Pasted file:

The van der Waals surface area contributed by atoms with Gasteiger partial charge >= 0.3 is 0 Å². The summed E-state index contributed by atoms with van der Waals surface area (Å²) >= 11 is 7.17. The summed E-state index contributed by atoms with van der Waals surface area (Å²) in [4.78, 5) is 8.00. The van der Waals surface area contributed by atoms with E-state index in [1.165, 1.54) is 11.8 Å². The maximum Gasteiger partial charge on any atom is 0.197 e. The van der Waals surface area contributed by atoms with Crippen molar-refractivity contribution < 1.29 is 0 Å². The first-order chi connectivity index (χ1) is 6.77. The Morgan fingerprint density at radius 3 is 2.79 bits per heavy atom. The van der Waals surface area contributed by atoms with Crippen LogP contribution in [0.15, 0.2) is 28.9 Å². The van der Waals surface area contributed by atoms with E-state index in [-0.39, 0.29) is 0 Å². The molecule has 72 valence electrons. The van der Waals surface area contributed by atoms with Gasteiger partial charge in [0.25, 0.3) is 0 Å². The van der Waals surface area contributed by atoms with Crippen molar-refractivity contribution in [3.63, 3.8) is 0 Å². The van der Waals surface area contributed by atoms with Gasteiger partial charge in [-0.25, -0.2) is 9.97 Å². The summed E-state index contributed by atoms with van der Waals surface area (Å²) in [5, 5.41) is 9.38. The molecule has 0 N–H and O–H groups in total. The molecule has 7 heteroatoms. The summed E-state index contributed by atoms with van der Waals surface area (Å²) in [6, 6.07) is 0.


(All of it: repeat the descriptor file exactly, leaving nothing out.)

The van der Waals surface area contributed by atoms with Gasteiger partial charge >= 0.3 is 0 Å². The summed E-state index contributed by atoms with van der Waals surface area (Å²) >= 11 is 7.17. The summed E-state index contributed by atoms with van der Waals surface area (Å²) in [4.78, 5) is 8.00. The van der Waals surface area contributed by atoms with E-state index in [1.165, 1.54) is 11.8 Å². The maximum Gasteiger partial charge on any atom is 0.197 e. The van der Waals surface area contributed by atoms with Crippen molar-refractivity contribution < 1.29 is 0 Å². The first-order chi connectivity index (χ1) is 6.77. The Morgan fingerprint density at radius 3 is 2.79 bits per heavy atom. The van der Waals surface area contributed by atoms with Crippen LogP contribution in [0.15, 0.2) is 28.9 Å². The van der Waals surface area contributed by atoms with E-state index in [-0.39, 0.29) is 0 Å². The molecule has 72 valence electrons. The van der Waals surface area contributed by atoms with Gasteiger partial charge in [0.25, 0.3) is 0 Å². The van der Waals surface area contributed by atoms with Crippen molar-refractivity contribution in [3.63, 3.8) is 0 Å². The van der Waals surface area contributed by atoms with Gasteiger partial charge in [-0.25, -0.2) is 9.97 Å². The summed E-state index contributed by atoms with van der Waals surface area (Å²) in [5, 5.41) is 9.38. The molecule has 0 N–H and O–H groups in total. The molecule has 7 heteroatoms. The summed E-state index contributed by atoms with van der Waals surface area (Å²) in [6, 6.07) is 0.